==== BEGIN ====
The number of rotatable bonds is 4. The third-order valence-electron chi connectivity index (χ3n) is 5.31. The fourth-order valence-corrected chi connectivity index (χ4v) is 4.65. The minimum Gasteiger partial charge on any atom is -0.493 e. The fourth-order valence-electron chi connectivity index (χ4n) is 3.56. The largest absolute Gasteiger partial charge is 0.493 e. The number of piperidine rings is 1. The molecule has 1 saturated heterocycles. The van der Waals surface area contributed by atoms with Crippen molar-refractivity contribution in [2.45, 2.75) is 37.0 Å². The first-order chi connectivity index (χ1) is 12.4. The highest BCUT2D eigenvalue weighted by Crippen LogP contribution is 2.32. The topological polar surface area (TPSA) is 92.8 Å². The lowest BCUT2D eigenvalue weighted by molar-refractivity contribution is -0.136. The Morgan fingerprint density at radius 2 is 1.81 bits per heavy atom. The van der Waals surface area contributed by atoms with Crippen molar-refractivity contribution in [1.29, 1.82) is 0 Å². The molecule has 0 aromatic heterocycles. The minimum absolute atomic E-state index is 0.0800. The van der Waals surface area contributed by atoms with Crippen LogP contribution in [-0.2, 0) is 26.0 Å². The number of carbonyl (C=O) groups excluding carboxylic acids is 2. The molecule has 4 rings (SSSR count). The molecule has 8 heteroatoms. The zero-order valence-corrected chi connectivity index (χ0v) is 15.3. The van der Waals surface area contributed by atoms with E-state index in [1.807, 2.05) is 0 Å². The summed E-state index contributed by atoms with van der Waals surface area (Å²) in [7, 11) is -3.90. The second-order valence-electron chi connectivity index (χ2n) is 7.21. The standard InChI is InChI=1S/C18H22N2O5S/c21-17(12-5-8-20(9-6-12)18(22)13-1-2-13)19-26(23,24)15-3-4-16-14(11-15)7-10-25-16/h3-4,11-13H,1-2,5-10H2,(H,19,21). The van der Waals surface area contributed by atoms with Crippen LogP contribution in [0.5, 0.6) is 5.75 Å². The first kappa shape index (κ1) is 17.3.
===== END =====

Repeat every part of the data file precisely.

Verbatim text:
The number of rotatable bonds is 4. The third-order valence-electron chi connectivity index (χ3n) is 5.31. The fourth-order valence-corrected chi connectivity index (χ4v) is 4.65. The minimum Gasteiger partial charge on any atom is -0.493 e. The fourth-order valence-electron chi connectivity index (χ4n) is 3.56. The largest absolute Gasteiger partial charge is 0.493 e. The number of piperidine rings is 1. The molecule has 1 saturated heterocycles. The van der Waals surface area contributed by atoms with Crippen molar-refractivity contribution in [2.45, 2.75) is 37.0 Å². The first-order chi connectivity index (χ1) is 12.4. The highest BCUT2D eigenvalue weighted by Crippen LogP contribution is 2.32. The topological polar surface area (TPSA) is 92.8 Å². The lowest BCUT2D eigenvalue weighted by molar-refractivity contribution is -0.136. The Morgan fingerprint density at radius 2 is 1.81 bits per heavy atom. The van der Waals surface area contributed by atoms with Crippen molar-refractivity contribution in [1.29, 1.82) is 0 Å². The molecule has 0 aromatic heterocycles. The minimum absolute atomic E-state index is 0.0800. The van der Waals surface area contributed by atoms with Crippen LogP contribution in [-0.2, 0) is 26.0 Å². The number of carbonyl (C=O) groups excluding carboxylic acids is 2. The molecule has 4 rings (SSSR count). The molecule has 8 heteroatoms. The zero-order valence-corrected chi connectivity index (χ0v) is 15.3. The van der Waals surface area contributed by atoms with E-state index in [1.807, 2.05) is 0 Å². The summed E-state index contributed by atoms with van der Waals surface area (Å²) in [7, 11) is -3.90. The second-order valence-electron chi connectivity index (χ2n) is 7.21. The standard InChI is InChI=1S/C18H22N2O5S/c21-17(12-5-8-20(9-6-12)18(22)13-1-2-13)19-26(23,24)15-3-4-16-14(11-15)7-10-25-16/h3-4,11-13H,1-2,5-10H2,(H,19,21). The van der Waals surface area contributed by atoms with Crippen LogP contribution in [0.5, 0.6) is 5.75 Å². The first kappa shape index (κ1) is 17.3.